WHAT do people expect from a widow? What do people expect from a widower?
I'm not going to get caught up in the gender-versus-sex debate here, I'm going to stick to what I know.
I am a woman who was married to a man and I have a womb that could bear a child. I'm now a widow who was declared as such by society, because that's how we were brought up. My brother-in-law put it to me unequivocally after the recent death of my other half when I perhaps too jubilantly announced that I was now single. I thought it was gender neutral, but apparently it's not. And, he added: “The corpse is not even cold yet."
I am now in the sixties age group, where people start to die in cases where it is age-related. This means that I sympathise and attend funerals more than often.
Apart from the cream cones that are the best thing since flushing toilets at every coloured funeral's after-tears gathering, the cherry on top is the conversations about what happens to those left behind, specifically the widow or widower.
It seems opinions are divided. The women in that age group grew up under the indoctrination of society that they should jump into the grave with their husbands and remain celibate for the rest of their lives.
In the conversations, the women speak little, listen shyly or offer tea and cream cones. They are also well aware that they have reached Delilah status, because we are now supposedly running after every zip. You can actually see them pulling their other halves with the paunches closer just in case they might ask if you want something stronger than a cup of tea. Delilah!
Men, on the other hand, have no such restraining thoughts about themselves. They believe they have now achieved Adonis status and make no secret of the fact that they cannot live alone.
When I asked one of the younger men who lost his wife how long it took him to re-enter the relationship pool, he was so quick with his answer that my jaw hit the floor: “Immediately. I have to have sex. And I don't want to sleep around at this age; I want to be in a relationship again where I know who I'm going to bed with and that I can do it regularly." Kaboom!
I don't know any woman who would state the truth so openly. Then I started to listen a little more closely and investigated social pages and it's true: the widowers move on faster than the widows.
I have to admit that I'm not up to another relationship. After my husband's long illness, I will first study a DNA analysis of your health history. I want to know what I'm getting myself into. I'm not going to stand next to a sickbed again.
I laugh along with the audience when the comedian Alfred Adriaan jokes that women should please look at men over 40 with a history of high cholesterol. They won't last long and you just have to make sure the insurance policy is in your name. He says we should forget about men who hang out in gyms, they are going to live too long. I look at the women in the audience; they are laughing just a touch too loudly.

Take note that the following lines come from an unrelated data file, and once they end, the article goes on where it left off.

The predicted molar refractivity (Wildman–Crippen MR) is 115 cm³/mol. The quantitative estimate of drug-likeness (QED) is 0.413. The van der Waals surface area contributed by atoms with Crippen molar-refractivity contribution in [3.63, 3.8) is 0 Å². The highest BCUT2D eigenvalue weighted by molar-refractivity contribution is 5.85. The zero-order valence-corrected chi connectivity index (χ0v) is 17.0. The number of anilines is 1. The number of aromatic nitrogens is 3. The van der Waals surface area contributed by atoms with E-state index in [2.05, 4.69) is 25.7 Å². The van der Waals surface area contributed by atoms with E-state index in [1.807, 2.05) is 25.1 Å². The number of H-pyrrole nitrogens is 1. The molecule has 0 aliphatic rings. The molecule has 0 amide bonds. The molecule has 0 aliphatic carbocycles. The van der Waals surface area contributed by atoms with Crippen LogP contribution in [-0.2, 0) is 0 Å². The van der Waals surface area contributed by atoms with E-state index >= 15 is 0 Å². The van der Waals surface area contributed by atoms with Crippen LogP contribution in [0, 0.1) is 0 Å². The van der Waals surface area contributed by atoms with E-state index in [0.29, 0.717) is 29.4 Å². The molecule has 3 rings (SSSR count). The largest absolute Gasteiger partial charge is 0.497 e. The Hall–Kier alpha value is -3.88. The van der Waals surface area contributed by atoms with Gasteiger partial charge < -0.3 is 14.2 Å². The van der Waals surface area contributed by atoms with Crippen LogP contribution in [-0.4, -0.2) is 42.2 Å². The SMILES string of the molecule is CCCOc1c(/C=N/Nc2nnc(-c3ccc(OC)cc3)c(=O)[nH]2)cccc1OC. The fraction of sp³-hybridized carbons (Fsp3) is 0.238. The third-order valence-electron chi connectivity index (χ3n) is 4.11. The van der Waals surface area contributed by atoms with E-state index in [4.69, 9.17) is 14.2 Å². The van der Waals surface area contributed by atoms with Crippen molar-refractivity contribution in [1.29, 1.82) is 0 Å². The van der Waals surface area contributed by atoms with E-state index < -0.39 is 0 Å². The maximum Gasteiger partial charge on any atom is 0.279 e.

In a conversation with a lawyer about rewriting my will, he implores women to be careful with this important document.
Apparently,South African men in my age group are on the global danger list of scammers. They attend funerals like sniffer dogs, looking for defenceless women with a little money. Then they start playing footsie under the table and before long the poor widow is so grateful for the attention that she simply bequeathes her entire estate to the man.
They don't necessarily want to get married; they either want to live together or become weekend suitors. If there is a dispute about the will when the poor widow dies, they plead a common law claim. Just imagine. It's enough to make any woman run for the hills.
“But why do you feel you have to explain how you experience your grieving process? You don't owe people anything," says my friend.
I know. But if we don't speak up, we're not going to move on. I do not belong to a culture where I am going to be handed over to my husband's brother like a piece of furniture after the death of my husband as if I am not competent to live my life as a liberated woman in a liberated society. Thank God. Yet we still live in a society in which the roles of the two sexes are largely controlled through the lens of the male view.
Only 1% of society is pushing ahead with sexual liberation, but in society at large the roles are still strongly delineated. Women care what people think of them. Even I am careful not to become the centre of gossip stories. Therefore, I think the more often and openly we talk about this, the easier it is.
I am one of those fossils who married within community of property. You know, for love. And now I want to tell every young person (young woman), without sounding like a prophet of doom (just look at the divorce statistics), that love can only take you so far before the reality of life kicks in.
Look after yourself. Determine your own orgasms. Get a BOB (Boyfriend on Batteries) in your life.
♦ VWB ♦
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